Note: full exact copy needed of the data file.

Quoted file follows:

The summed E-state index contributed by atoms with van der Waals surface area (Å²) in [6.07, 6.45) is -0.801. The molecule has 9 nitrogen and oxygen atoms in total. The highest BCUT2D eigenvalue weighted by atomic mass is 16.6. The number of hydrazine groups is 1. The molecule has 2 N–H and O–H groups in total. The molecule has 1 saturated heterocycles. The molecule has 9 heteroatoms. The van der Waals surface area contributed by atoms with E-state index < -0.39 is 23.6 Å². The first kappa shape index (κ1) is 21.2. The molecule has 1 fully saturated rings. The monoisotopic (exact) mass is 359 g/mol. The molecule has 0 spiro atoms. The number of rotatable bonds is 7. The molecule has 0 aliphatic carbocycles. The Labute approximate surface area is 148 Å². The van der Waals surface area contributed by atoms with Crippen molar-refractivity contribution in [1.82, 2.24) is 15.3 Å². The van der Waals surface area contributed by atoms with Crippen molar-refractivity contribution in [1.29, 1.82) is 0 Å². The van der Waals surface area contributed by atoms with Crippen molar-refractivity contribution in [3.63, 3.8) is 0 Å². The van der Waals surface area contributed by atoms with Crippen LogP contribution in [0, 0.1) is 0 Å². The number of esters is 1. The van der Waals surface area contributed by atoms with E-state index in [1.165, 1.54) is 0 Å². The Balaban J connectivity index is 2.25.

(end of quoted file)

The summed E-state index contributed by atoms with van der Waals surface area (Å²) in [6.07, 6.45) is -0.801. The molecule has 9 nitrogen and oxygen atoms in total. The highest BCUT2D eigenvalue weighted by atomic mass is 16.6. The number of hydrazine groups is 1. The molecule has 2 N–H and O–H groups in total. The molecule has 1 saturated heterocycles. The molecule has 9 heteroatoms. The van der Waals surface area contributed by atoms with E-state index < -0.39 is 23.6 Å². The first kappa shape index (κ1) is 21.2. The molecule has 1 fully saturated rings. The monoisotopic (exact) mass is 359 g/mol. The molecule has 0 spiro atoms. The number of rotatable bonds is 7. The molecule has 0 aliphatic carbocycles. The Labute approximate surface area is 148 Å². The van der Waals surface area contributed by atoms with Crippen molar-refractivity contribution in [1.82, 2.24) is 15.3 Å². The van der Waals surface area contributed by atoms with Crippen molar-refractivity contribution in [1.29, 1.82) is 0 Å². The van der Waals surface area contributed by atoms with Crippen molar-refractivity contribution in [3.63, 3.8) is 0 Å². The van der Waals surface area contributed by atoms with Crippen LogP contribution in [0, 0.1) is 0 Å². The number of esters is 1. The van der Waals surface area contributed by atoms with E-state index in [1.165, 1.54) is 0 Å². The Balaban J connectivity index is 2.25.